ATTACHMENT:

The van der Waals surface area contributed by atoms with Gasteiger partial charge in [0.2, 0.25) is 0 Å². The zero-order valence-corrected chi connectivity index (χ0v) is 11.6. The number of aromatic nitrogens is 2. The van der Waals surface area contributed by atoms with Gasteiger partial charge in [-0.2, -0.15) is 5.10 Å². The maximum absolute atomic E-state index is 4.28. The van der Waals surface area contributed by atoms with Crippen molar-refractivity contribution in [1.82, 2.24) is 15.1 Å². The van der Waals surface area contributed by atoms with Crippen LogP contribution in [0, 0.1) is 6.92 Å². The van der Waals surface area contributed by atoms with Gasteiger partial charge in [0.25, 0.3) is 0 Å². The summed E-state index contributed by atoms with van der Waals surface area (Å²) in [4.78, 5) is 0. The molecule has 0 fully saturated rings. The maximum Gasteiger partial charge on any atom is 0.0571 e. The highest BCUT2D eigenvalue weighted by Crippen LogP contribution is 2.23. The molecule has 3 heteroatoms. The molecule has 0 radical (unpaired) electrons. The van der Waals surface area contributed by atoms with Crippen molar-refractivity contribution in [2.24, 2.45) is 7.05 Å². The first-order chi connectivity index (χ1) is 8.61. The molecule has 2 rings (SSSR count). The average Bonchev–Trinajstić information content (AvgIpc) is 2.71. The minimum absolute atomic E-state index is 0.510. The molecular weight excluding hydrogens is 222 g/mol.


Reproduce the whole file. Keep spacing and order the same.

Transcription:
The van der Waals surface area contributed by atoms with Gasteiger partial charge in [0.2, 0.25) is 0 Å². The zero-order valence-corrected chi connectivity index (χ0v) is 11.6. The number of aromatic nitrogens is 2. The van der Waals surface area contributed by atoms with Gasteiger partial charge in [-0.2, -0.15) is 5.10 Å². The maximum absolute atomic E-state index is 4.28. The van der Waals surface area contributed by atoms with Crippen molar-refractivity contribution in [1.82, 2.24) is 15.1 Å². The van der Waals surface area contributed by atoms with Crippen LogP contribution in [0, 0.1) is 6.92 Å². The van der Waals surface area contributed by atoms with Gasteiger partial charge in [0.25, 0.3) is 0 Å². The summed E-state index contributed by atoms with van der Waals surface area (Å²) in [4.78, 5) is 0. The molecule has 0 fully saturated rings. The maximum Gasteiger partial charge on any atom is 0.0571 e. The highest BCUT2D eigenvalue weighted by Crippen LogP contribution is 2.23. The molecule has 3 heteroatoms. The molecule has 0 radical (unpaired) electrons. The van der Waals surface area contributed by atoms with Crippen molar-refractivity contribution in [2.24, 2.45) is 7.05 Å². The first-order chi connectivity index (χ1) is 8.61. The molecule has 2 rings (SSSR count). The average Bonchev–Trinajstić information content (AvgIpc) is 2.71. The minimum absolute atomic E-state index is 0.510. The molecular weight excluding hydrogens is 222 g/mol.